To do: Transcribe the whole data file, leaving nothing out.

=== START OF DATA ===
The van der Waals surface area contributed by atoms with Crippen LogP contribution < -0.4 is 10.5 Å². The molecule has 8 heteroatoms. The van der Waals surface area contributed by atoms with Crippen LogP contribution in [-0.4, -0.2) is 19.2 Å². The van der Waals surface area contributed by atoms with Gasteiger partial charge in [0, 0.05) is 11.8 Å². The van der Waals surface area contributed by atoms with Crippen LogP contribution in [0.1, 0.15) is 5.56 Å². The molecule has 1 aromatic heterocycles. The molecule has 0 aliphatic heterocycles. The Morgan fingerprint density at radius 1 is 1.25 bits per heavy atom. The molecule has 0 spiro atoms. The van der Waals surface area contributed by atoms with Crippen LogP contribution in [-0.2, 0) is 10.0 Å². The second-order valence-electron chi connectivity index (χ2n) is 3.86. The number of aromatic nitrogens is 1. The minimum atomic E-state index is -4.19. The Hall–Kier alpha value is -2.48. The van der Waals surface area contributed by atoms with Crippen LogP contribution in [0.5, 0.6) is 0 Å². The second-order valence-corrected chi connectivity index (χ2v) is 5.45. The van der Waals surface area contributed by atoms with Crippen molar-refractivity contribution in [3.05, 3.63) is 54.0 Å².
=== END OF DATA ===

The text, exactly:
The van der Waals surface area contributed by atoms with Crippen LogP contribution < -0.4 is 10.5 Å². The molecule has 8 heteroatoms. The van der Waals surface area contributed by atoms with Crippen LogP contribution in [-0.4, -0.2) is 19.2 Å². The van der Waals surface area contributed by atoms with Gasteiger partial charge in [0, 0.05) is 11.8 Å². The van der Waals surface area contributed by atoms with Crippen LogP contribution in [0.1, 0.15) is 5.56 Å². The molecule has 1 aromatic heterocycles. The molecule has 0 aliphatic heterocycles. The Morgan fingerprint density at radius 1 is 1.25 bits per heavy atom. The molecule has 0 spiro atoms. The van der Waals surface area contributed by atoms with Crippen LogP contribution in [-0.2, 0) is 10.0 Å². The second-order valence-electron chi connectivity index (χ2n) is 3.86. The number of aromatic nitrogens is 1. The minimum atomic E-state index is -4.19. The Hall–Kier alpha value is -2.48. The van der Waals surface area contributed by atoms with Crippen LogP contribution in [0.5, 0.6) is 0 Å². The second-order valence-corrected chi connectivity index (χ2v) is 5.45. The van der Waals surface area contributed by atoms with Crippen molar-refractivity contribution in [3.05, 3.63) is 54.0 Å².